- One of the greatest actors in all of film history, Al Pacino established himself during one of film's greatest decades, the 70s, and has become an enduring and iconic figure in the world of American movies.
His mother moved them into his grandparents' house. Pacino found himself often repeating the plots and voices of characters who he had seen in the movies, one of his favorite activities. Bored and unmotivated in school, the young Al Pacino found a haven in school plays, and his interest soon blossomed into a full-time career. Starting on the stage, Pacino went through a lengthy period of depression and poverty, sometimes having to borrow bus fare to make it to auditions. He made it into the prestigious Actors Studio in 1966, studying under the legendary acting coach Lee Strasberg, creator of the Method Approach that would become the trademark of many 70s era actors. Making appearances in various plays, Pacino finally hit it big with "The Indian Wants the Bronx", winning an Obie award for the 1966-67 season. Gaining notoriety on the theater scene, Pacino then won the Tony Award for "Does the Tiger Wear a Necktie?". His first feature films made little departure from the gritty realistic stage performances that earned him respect: he played a junkie in Me, Natalie (1969) and Panic in Needle Park, The (1971). What would come next would change his life forever.
The part of Michael Corleone in Godfather, The (1972) was one of the most sought-after roles in film history. Robert Redford, Warren Beatty, Jack Nicholson, 'Ryan ONeal, Robert De Niro, and a host of others were bandied about for the role, but director Francis Ford Coppola had his heart set on the unknown Italian Pacino. From the studio, to the producers, to the cast on down, nobody else wanted Al Pacino. Though Coppola won out through slick persuasion, Pacino was in constant fear of being fired and replaced at any minute during the hellish shoot. But the role was a career-making hit, and earned him his first Academy Award nomination for Best Supporting Actor. Instead of taking on easier projects for money, Pacino threw his support behind tough important films, such as the true life crime drama Serpico (1973) and the tragic real life bank robbery film Dog Day Afternoon (1975). Pacino opened eyes around the film world for his brave choice of roles; and he was nominated three consecutive years for the "Best Actor" Academy Award. He faltered slightly with Bobby Deerfield (1977), but regained his stride with the law film ...And Justice for All (1979), for which he received another Academy Award nomination for Best Actor.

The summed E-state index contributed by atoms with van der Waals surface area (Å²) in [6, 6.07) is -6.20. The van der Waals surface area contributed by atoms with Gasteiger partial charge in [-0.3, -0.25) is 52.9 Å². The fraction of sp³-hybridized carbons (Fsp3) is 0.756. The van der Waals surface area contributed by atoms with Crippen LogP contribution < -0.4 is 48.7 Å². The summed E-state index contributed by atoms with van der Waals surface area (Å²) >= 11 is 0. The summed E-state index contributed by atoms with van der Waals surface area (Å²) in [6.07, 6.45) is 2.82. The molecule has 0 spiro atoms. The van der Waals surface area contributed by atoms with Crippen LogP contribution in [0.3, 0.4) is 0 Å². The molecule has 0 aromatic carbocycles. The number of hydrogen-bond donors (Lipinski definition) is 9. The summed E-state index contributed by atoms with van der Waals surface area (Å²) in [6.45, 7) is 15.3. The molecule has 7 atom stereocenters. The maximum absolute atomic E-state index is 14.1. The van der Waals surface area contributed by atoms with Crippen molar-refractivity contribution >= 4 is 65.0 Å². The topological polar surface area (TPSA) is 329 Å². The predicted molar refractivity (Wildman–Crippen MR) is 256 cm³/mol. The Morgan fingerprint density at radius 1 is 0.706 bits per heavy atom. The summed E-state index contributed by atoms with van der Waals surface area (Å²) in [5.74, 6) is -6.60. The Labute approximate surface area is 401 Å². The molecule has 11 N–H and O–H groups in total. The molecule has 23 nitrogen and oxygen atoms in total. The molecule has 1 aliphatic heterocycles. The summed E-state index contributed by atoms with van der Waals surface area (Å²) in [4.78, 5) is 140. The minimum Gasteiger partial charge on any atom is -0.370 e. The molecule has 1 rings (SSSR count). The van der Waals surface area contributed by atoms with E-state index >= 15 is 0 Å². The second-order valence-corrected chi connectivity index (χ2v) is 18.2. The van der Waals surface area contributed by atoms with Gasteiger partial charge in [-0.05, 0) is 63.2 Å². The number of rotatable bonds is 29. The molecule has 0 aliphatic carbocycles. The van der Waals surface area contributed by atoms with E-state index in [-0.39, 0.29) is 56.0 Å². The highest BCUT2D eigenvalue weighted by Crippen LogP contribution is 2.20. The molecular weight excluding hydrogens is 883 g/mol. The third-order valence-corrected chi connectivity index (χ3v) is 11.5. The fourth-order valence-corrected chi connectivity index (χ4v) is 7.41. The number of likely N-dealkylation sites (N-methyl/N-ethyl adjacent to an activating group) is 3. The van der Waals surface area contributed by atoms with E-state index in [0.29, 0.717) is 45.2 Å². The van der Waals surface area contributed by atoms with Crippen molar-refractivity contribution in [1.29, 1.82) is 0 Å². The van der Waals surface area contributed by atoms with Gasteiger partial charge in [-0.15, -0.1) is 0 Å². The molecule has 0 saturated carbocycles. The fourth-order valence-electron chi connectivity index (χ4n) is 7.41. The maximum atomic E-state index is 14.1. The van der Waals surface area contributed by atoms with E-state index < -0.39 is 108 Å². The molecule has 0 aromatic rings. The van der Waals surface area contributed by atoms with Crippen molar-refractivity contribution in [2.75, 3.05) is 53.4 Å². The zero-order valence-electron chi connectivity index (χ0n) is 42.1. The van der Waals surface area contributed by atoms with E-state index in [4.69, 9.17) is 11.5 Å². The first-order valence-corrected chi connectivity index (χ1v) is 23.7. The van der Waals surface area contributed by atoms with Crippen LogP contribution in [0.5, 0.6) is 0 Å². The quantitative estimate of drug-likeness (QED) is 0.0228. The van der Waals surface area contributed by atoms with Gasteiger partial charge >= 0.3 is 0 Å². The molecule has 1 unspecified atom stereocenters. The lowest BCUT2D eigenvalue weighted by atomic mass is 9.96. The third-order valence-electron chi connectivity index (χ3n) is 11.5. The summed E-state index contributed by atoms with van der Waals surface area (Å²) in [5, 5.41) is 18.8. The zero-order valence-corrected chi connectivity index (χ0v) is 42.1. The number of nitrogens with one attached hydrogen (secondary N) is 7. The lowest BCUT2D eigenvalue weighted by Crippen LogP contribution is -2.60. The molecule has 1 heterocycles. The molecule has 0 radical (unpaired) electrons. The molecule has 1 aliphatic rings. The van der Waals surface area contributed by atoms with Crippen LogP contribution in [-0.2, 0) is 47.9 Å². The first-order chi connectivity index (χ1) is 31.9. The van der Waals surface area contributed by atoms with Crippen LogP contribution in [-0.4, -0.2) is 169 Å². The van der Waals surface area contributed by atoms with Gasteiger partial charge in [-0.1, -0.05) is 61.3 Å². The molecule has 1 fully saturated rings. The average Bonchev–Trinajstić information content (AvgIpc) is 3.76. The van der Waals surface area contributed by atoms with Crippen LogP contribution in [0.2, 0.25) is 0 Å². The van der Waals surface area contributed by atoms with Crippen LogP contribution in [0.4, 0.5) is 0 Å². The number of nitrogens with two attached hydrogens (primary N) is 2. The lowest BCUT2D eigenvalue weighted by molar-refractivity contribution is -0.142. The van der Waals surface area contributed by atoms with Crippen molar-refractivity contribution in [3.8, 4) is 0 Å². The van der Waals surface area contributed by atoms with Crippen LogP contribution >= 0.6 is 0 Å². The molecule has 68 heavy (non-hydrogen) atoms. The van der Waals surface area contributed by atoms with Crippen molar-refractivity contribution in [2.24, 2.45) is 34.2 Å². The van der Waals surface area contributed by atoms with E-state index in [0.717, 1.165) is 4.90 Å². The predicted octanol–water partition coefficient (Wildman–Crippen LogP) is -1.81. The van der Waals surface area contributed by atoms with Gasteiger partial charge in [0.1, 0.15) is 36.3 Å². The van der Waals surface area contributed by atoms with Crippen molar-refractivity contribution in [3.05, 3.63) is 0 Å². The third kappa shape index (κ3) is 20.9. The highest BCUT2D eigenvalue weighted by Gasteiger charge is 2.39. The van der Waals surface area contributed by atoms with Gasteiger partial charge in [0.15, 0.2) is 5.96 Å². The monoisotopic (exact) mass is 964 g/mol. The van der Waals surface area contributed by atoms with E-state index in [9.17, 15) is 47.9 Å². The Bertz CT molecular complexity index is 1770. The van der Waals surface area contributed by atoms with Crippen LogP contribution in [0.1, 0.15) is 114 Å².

This would unfortunately signal one of the only bad points in his career, one that produced the flops Cruising (1980) and Author! Author! (1982). He took on another vicious gangster role and cemented his legendary status in the ultra-violent Scarface (1983), but a monumental mistake was about to follow. Revolution (1985) endured an endless and seemingly cursed shoot in which equipment was destroyed, weather was terrible, and Pacino became terribly ill with pneumonia. Constant changes in the script also further derailed an already terrible project. The Revolutionary War film is considered one of the worst films ever, gained Pacino his first truly awful reviews, and kept him out of movies for the next four years.
Returning to the stage, Pacino has done much to give back and contribute to the theatre, which he considers his first love. He directed a film Local Stigmatic, The (1989) but it remains unreleased to the public. His self-imposed exile lifted, he returned in striking form in Sea of Love (1989) as a hard-drinking cop. The film marks the second phase of Pacino's career, the first film to feature his now famous dark, owl eyes and hoarse, gravelly voice. Making a return to the Corleones he made Godfather: Part III, The (1990), and earned raves for his first comedic role in the colorful Dick Tracy (1990). This earned him another Academy Award nomination for Best Supporting Actor, and two years later he was nominated for Glengarry Glen Ross (1992). He went into romantic mode for Frankie and Johnny (1991). In 1992 he finally won the Academy Award for Best Actor for his amazing performance in Scent of a Woman (1992). A mix of technical perfection (he plays a blind man) and charisma, the role was tailor-made for him, and remains a classic. The next few years would see Pacino becoming more comfortable with acting and movies as a business, turning out great roles in great films with more frequency and less of the demanding personal involvement of his wilder days. Carlito's Way (1993) proved another gangster classic, as did the epic crime drama Heat (1995) directed by Michael Mann. He returned to the director's chair for the highly acclaimed and quirky Shakespeare adaptation Looking for Richard (1996). City Hall (1996), Donnie Brasco (1997), and Devil's Advocate, The (1997) all came out in this period. Reteaming with Mann and then Oliver Stone, he gave two commanding performances in Insider, The (1999) and Any Given Sunday (1999).
In his personal life, Pacino is one of Hollywood's most enduring and notorious bachelors, having never been married. He has a daughter Julie Marie with acting teacher Jan Tarrant, and a new set of twins with long-time girlfriend Beverly D'Angelo. His romantic history includes a long-time romance with Godfather co-star Diane Keaton. With his intense and gritty performances, Pacino was an original in the acting profession. His Method approach would become the process of many actors throughout time, and his unbeatable number of classic roles has already made him a legend among film buffs and all aspiring actors and directors. His commitment to acting as a profession and his constant screen dominance has established him as one of movies' legends.